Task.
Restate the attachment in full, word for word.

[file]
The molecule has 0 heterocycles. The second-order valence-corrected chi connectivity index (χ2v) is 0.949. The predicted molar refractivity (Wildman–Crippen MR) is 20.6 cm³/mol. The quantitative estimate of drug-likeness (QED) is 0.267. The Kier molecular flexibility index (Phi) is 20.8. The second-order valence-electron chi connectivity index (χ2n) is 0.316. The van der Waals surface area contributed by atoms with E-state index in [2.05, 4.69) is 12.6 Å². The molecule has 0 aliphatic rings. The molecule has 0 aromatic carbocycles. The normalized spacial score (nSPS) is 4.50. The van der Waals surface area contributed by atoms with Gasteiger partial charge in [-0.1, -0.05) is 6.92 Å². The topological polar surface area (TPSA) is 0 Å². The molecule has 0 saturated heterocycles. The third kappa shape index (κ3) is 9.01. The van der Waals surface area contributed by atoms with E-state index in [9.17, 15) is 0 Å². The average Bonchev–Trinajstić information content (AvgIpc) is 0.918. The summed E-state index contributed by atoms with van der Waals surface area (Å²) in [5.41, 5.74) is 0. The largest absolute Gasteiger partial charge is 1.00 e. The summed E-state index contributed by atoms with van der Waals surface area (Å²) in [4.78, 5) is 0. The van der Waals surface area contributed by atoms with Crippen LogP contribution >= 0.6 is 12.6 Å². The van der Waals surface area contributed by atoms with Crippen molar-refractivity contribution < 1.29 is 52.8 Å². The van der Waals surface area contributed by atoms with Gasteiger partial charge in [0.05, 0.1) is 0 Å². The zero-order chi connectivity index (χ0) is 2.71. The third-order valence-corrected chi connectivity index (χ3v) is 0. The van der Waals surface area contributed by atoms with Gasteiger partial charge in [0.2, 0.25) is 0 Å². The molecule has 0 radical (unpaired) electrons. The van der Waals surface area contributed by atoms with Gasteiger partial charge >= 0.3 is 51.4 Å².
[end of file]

The molecule has 0 heterocycles. The second-order valence-corrected chi connectivity index (χ2v) is 0.949. The predicted molar refractivity (Wildman–Crippen MR) is 20.6 cm³/mol. The quantitative estimate of drug-likeness (QED) is 0.267. The Kier molecular flexibility index (Phi) is 20.8. The second-order valence-electron chi connectivity index (χ2n) is 0.316. The van der Waals surface area contributed by atoms with E-state index in [2.05, 4.69) is 12.6 Å². The molecule has 0 aliphatic rings. The molecule has 0 aromatic carbocycles. The normalized spacial score (nSPS) is 4.50. The van der Waals surface area contributed by atoms with Gasteiger partial charge in [-0.1, -0.05) is 6.92 Å². The topological polar surface area (TPSA) is 0 Å². The molecule has 0 saturated heterocycles. The third kappa shape index (κ3) is 9.01. The van der Waals surface area contributed by atoms with E-state index in [9.17, 15) is 0 Å². The average Bonchev–Trinajstić information content (AvgIpc) is 0.918. The summed E-state index contributed by atoms with van der Waals surface area (Å²) in [5.41, 5.74) is 0. The largest absolute Gasteiger partial charge is 1.00 e. The summed E-state index contributed by atoms with van der Waals surface area (Å²) in [4.78, 5) is 0. The van der Waals surface area contributed by atoms with Crippen LogP contribution >= 0.6 is 12.6 Å². The van der Waals surface area contributed by atoms with Crippen molar-refractivity contribution < 1.29 is 52.8 Å². The van der Waals surface area contributed by atoms with Gasteiger partial charge in [0.05, 0.1) is 0 Å². The zero-order chi connectivity index (χ0) is 2.71. The third-order valence-corrected chi connectivity index (χ3v) is 0. The van der Waals surface area contributed by atoms with Gasteiger partial charge in [0.2, 0.25) is 0 Å². The molecule has 0 radical (unpaired) electrons. The van der Waals surface area contributed by atoms with Gasteiger partial charge >= 0.3 is 51.4 Å².